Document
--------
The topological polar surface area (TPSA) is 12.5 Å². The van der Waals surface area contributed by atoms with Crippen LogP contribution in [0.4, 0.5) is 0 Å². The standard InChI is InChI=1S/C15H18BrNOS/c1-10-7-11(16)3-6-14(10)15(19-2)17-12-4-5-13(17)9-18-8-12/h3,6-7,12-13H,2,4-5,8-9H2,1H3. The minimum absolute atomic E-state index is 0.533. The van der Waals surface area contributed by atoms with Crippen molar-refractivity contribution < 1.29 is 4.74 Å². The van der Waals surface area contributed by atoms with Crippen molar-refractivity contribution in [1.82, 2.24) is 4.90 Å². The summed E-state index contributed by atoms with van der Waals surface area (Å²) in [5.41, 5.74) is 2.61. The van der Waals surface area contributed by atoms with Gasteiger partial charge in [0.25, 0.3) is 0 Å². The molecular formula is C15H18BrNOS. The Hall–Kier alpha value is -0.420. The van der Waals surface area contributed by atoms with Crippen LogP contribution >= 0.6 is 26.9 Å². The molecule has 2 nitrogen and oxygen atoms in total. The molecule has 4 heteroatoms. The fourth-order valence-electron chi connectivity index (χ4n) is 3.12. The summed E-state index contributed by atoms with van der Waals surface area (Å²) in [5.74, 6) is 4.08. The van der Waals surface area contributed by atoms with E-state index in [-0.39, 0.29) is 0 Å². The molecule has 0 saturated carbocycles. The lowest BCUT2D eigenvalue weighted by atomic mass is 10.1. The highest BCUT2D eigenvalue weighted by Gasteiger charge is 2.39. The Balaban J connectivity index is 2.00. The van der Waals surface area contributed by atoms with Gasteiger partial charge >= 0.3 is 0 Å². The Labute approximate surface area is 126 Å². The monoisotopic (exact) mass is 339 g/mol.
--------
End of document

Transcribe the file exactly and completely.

The topological polar surface area (TPSA) is 12.5 Å². The van der Waals surface area contributed by atoms with Crippen LogP contribution in [0.4, 0.5) is 0 Å². The standard InChI is InChI=1S/C15H18BrNOS/c1-10-7-11(16)3-6-14(10)15(19-2)17-12-4-5-13(17)9-18-8-12/h3,6-7,12-13H,2,4-5,8-9H2,1H3. The minimum absolute atomic E-state index is 0.533. The van der Waals surface area contributed by atoms with Crippen molar-refractivity contribution < 1.29 is 4.74 Å². The van der Waals surface area contributed by atoms with Crippen molar-refractivity contribution in [1.82, 2.24) is 4.90 Å². The summed E-state index contributed by atoms with van der Waals surface area (Å²) in [5.41, 5.74) is 2.61. The van der Waals surface area contributed by atoms with Gasteiger partial charge in [0.25, 0.3) is 0 Å². The molecular formula is C15H18BrNOS. The Hall–Kier alpha value is -0.420. The van der Waals surface area contributed by atoms with Crippen LogP contribution >= 0.6 is 26.9 Å². The molecule has 2 nitrogen and oxygen atoms in total. The molecule has 4 heteroatoms. The fourth-order valence-electron chi connectivity index (χ4n) is 3.12. The summed E-state index contributed by atoms with van der Waals surface area (Å²) in [5.74, 6) is 4.08. The van der Waals surface area contributed by atoms with E-state index in [-0.39, 0.29) is 0 Å². The molecule has 0 saturated carbocycles. The lowest BCUT2D eigenvalue weighted by atomic mass is 10.1. The highest BCUT2D eigenvalue weighted by Gasteiger charge is 2.39. The Balaban J connectivity index is 2.00. The van der Waals surface area contributed by atoms with Gasteiger partial charge >= 0.3 is 0 Å². The Labute approximate surface area is 126 Å². The monoisotopic (exact) mass is 339 g/mol.